Like I said, this isn't a post I’m excited to write. I’d rather write about the beautiful and joyful parts of mothering. I’d like to share sentimental stories that make you cry, or give you a list of my favorite picture books. But the truth is, I can’t ignore this problem, and neither can you. Because this is one of the greatest battles we’ll fight in our children’s life times. We can’t hide from it any more. We must be willing to be uncomfortable. It is time to be brave. It is time to fight back!
Matt Fraud, author of the book, The Porn Myth, says this: “few things in our society are more concerning than pornography. Research is beginning to show just how harmful it is. We now know that pornography plays a role in sex trafficking, child exploitation and sexual violence. Pornography also affects the developing brains of of youth and shapes the sexual template of our entire society We are seeing unprecedented levels of sexual dysfunction in many young men and experts are attributing the trend to high levels of porn consumption. Yet many of us have been duped into believing pornography is healthy and normal…..”
The producers of pornography want you to believe the lie that you’ve been fed for years and years. The lie that pornography is no big deal. That it is harmless, and even funny. They want to normalize porn by making jokes about it on tv shows and movies. They want to trivialize porn by getting people to use the hashtag #foodporn when they post a picture of their meal on Instagram. Of course those things are a lie. Porn is a gigantic business. “Worldwide porn revenues exceed the incomes of Microsoft, Google, Amazon, eBay, Yahoo, Apple, and Netflix combined!” (Fight the New Drug) When there is so much money to be made, porn producers will do whatever it takes to get you, or your child, to watch their product. And to get you, or your child, addicted to pornogrpahy.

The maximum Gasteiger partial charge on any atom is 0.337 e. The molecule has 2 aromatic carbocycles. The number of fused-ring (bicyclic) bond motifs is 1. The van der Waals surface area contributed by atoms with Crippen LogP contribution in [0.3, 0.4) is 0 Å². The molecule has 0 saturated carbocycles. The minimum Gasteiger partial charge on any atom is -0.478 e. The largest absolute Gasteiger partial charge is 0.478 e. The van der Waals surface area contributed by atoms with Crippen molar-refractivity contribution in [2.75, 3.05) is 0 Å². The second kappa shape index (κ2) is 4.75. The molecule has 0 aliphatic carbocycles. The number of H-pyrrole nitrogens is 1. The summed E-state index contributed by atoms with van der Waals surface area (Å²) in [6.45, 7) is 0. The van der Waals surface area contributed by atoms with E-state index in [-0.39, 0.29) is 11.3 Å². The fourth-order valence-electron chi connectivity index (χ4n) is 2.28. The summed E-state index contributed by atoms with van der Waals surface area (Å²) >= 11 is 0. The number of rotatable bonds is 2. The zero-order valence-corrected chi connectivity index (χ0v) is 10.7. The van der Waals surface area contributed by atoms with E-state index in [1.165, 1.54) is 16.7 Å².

So lets look at the what happens when a child sees porn. It’s no big deal, right? Innocent curiosity? A harmless bit of teenage fun? Maybe even a healthy way to learn about sex. That’s what the pornographers want you to believe. But they could not be more wrong! While initial viewing of pornography by kids and young teens is often an accident, or unintentional, it is incredibly common for the child to return to that pornography. That is the natural human response. The trouble is, this opens the door to an host of potential trouble.
The following is an example of the many, different dangers the come of viewing porn. I know it seems unbelievable and unlikely that this could be your child’s story. But the truth is, this is the story of many young men and women. Be aware of the danger, so you can protect your child.
1. The porn consumer sees a sex act that is pure fantasy, and believes it is real. There are lights, scripts, costumes, make up, actors and editing. It is not real! But this becomes his idea of what normal sex is.
2. This sets the consumer up for unrealistic sexual expectations. And when the consumer is in a real relationship, there is a greater likelihood he’ll feel dissatisfied when his reality doesn't match the fantasy he’s been fed.
3. In a marriage relationship, this can lead to unfaithfulness. In fact, statistics state that regular porn use increases marital infidelity by 300%.
4. Porn objectifies and demeans women, thus leading the men who are watching it to take on that view of women too. This will have a powerful impact on any relationship a porn consuming male has with women.
5. Regular porn consuming easily leads to porn addiction. Research has shown that pornography is as addictive as cocaine. It actually changes pathways in the brain. It causes brain damage.
6. Porn addiction leads to depression, shame, self hatred, and even suicidal thoughts.
7. Porn addiction causes erectile dysfunction in men as young as 15 years old. It has become an actual medical problem in America as more and more young men are unable to become sexually aroused without the use of pornography.
8. A porn addict needs to consume increasingly hard core porn to get that high.